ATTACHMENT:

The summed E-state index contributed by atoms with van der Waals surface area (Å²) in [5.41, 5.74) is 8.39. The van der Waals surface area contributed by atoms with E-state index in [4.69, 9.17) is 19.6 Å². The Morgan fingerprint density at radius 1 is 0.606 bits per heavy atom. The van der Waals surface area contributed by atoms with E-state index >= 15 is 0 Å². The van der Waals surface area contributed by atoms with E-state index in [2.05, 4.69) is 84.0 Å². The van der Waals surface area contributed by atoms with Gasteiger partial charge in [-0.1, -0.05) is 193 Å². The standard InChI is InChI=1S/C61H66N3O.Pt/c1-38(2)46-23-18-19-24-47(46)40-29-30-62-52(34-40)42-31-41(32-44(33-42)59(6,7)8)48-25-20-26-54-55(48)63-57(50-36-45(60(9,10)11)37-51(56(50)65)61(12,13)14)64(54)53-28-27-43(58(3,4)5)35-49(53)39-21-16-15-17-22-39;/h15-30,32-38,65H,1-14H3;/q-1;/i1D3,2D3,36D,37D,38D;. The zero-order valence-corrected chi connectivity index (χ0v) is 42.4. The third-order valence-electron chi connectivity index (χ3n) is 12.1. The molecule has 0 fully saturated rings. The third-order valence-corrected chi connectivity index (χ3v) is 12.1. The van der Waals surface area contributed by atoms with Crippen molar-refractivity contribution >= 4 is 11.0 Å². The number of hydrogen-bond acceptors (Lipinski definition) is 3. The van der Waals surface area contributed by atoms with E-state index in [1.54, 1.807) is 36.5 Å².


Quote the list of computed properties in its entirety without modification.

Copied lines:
The summed E-state index contributed by atoms with van der Waals surface area (Å²) in [5.41, 5.74) is 8.39. The van der Waals surface area contributed by atoms with E-state index in [4.69, 9.17) is 19.6 Å². The Morgan fingerprint density at radius 1 is 0.606 bits per heavy atom. The van der Waals surface area contributed by atoms with E-state index >= 15 is 0 Å². The van der Waals surface area contributed by atoms with E-state index in [2.05, 4.69) is 84.0 Å². The van der Waals surface area contributed by atoms with Gasteiger partial charge in [-0.1, -0.05) is 193 Å². The standard InChI is InChI=1S/C61H66N3O.Pt/c1-38(2)46-23-18-19-24-47(46)40-29-30-62-52(34-40)42-31-41(32-44(33-42)59(6,7)8)48-25-20-26-54-55(48)63-57(50-36-45(60(9,10)11)37-51(56(50)65)61(12,13)14)64(54)53-28-27-43(58(3,4)5)35-49(53)39-21-16-15-17-22-39;/h15-30,32-38,65H,1-14H3;/q-1;/i1D3,2D3,36D,37D,38D;. The zero-order valence-corrected chi connectivity index (χ0v) is 42.4. The third-order valence-electron chi connectivity index (χ3n) is 12.1. The molecule has 0 fully saturated rings. The third-order valence-corrected chi connectivity index (χ3v) is 12.1. The van der Waals surface area contributed by atoms with Crippen molar-refractivity contribution >= 4 is 11.0 Å². The number of hydrogen-bond acceptors (Lipinski definition) is 3. The van der Waals surface area contributed by atoms with E-state index in [1.54, 1.807) is 36.5 Å².